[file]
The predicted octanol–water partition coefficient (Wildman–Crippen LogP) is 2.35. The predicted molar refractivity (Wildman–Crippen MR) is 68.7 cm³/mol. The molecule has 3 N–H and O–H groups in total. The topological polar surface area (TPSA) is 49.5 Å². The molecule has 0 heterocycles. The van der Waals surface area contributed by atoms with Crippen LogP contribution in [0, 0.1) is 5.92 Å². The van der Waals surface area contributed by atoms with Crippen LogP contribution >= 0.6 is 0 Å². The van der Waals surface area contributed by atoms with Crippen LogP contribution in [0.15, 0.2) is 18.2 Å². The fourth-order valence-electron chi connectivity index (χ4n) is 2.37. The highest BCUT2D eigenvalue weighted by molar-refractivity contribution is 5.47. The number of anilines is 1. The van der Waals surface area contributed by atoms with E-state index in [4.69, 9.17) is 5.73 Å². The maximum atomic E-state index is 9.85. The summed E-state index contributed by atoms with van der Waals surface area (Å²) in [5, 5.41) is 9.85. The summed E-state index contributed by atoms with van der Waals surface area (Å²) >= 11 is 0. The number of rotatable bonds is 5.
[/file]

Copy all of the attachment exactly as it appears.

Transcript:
The predicted octanol–water partition coefficient (Wildman–Crippen LogP) is 2.35. The predicted molar refractivity (Wildman–Crippen MR) is 68.7 cm³/mol. The molecule has 3 N–H and O–H groups in total. The topological polar surface area (TPSA) is 49.5 Å². The molecule has 0 heterocycles. The van der Waals surface area contributed by atoms with Crippen LogP contribution in [0, 0.1) is 5.92 Å². The van der Waals surface area contributed by atoms with Crippen LogP contribution >= 0.6 is 0 Å². The van der Waals surface area contributed by atoms with Crippen LogP contribution in [0.15, 0.2) is 18.2 Å². The fourth-order valence-electron chi connectivity index (χ4n) is 2.37. The highest BCUT2D eigenvalue weighted by molar-refractivity contribution is 5.47. The number of anilines is 1. The van der Waals surface area contributed by atoms with E-state index in [4.69, 9.17) is 5.73 Å². The maximum atomic E-state index is 9.85. The summed E-state index contributed by atoms with van der Waals surface area (Å²) in [5, 5.41) is 9.85. The summed E-state index contributed by atoms with van der Waals surface area (Å²) >= 11 is 0. The number of rotatable bonds is 5.